Aortic Valve

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The normal aortic valve consists of three equally sized valve cusps, namely the right coronary cusp (R), the left coronary cusp (L) and the non-coronary cusp (N).


With 2D echocardiography, the valve can be assessed in the PLAX, where one sees the RCC and the NCC. In a normal aortic tricuspid valve, the closure line is between the RCC and NCC and usually in the center of the aortic valve ring. However, the aortic valve can be even better assessed in the PSAXao, where the three cusps in systole almost form a circle and in diastole an inverted Mercedes-Benz logo. Assessing the number of cusps is done in systole, because the valve is open and because in the closed position raphes can be misinterpreted. With 3D echocardiography you can now also get wonderful images of the aortic valve.

3D (TEE) view of the aortic valve to exclude vegetations.

Aortic valve variants (PLAX ao)

Video Video
Tricuspid (normal) Bicuspid
Video Video
Quadricuspide Unicuspide

Bicuspid aortic valve

The bicuspid aortic valve is the most common cardiac valve abnormality. Here are two leaflets fused during the development. A bicuspid aortic valve occurs in 1-2% of the population and twice as often in men compared to women.

A bicuspid aortic valve can be hereditary, both familial clustering and isolated valve defects are documented. The incidence of bicuspid aortic valve may reach 10% in certain families. A bicuspid aortic valve is often associated with other congenital heart defects, including coarctation of the aorta. Usually there is a fusion between the LCC and RCC (70%). In many cases, the bicuspid aortic valve does not cause any problems. Later in life, the valve will calcify early causing a stenosis and possibly also regurgitation through malcoaptation of the affected cusps.



(usually congenital)

  • A pleat or membrane of the aorta
  • Narrowing of the aorta
  • William's Syndrome
  • Congenital form; often bicuspid aortic valve
  • Due to rheumatic fever
  • Degenerative form
  • Congenital anomaly: a membrane in LVOT
  • Hypertrophic obstructive cardiomyopathy, an autosomal dominant hereditary disorder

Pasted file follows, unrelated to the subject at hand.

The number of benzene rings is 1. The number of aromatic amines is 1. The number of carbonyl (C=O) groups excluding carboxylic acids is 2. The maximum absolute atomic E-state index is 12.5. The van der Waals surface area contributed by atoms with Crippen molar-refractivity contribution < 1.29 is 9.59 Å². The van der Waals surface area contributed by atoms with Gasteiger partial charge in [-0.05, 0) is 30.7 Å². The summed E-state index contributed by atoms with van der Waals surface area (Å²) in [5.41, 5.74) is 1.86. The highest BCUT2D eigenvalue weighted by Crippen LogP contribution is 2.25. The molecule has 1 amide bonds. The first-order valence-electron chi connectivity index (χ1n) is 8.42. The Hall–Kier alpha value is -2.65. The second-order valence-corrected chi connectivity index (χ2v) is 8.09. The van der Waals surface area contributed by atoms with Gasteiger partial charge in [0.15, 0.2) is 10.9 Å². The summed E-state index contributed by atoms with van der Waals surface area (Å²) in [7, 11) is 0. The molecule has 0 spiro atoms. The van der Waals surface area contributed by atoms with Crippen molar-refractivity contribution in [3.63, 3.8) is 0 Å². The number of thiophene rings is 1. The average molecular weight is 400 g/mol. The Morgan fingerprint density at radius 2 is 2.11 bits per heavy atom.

• Aortic subvalvular stenosis has also been described as a result of lysosomal storage diseases

Some patients have no symptoms, but sudden, unexpected death may be the first phenomenon. Fatigue, shortness of breath and lack of oxygen during exertion, chest pain and dizziness and fainting during exercise are other symptoms. The left ventricle must develop higher pressures in aortic valve stenosis in order to generate an adequate blood pressure. Depending on the severity and cause of the problem, a valve replacement may be indicated.

Click here for quantification of aortic valve stenosis.


  • Bicuspid aortic valve
Risk of damage to the aortic valve
  • Rheumatic fever
  • Degeneracy
  • Endocarditis
  • Syphilis
  • Trauma
  • Metabolic diseases, such as the mucopolysaccharidosen
Aortic dilation
  • Connective tissue disease, such as Marfan's syndrome, Ehlers-Danlos syndrome,
  • Aneurysm by inflammation, such as syphilis, vasculitis.
  • Aneurysm atherosclerotic lesions in aorta
  • Aortic dissection

A serious aortic regurgitation causes a volume overload of the left ventricle. Since the blood that has just been ejected, returns immediately and causes left ventricular overload and subsequently heart failure may occur. Patients complain of fatigue and shortness of breath. The valve, and possibly a part of the aortic arch, may be replaced.

Click here for quantification of aortic valve insufficiency.

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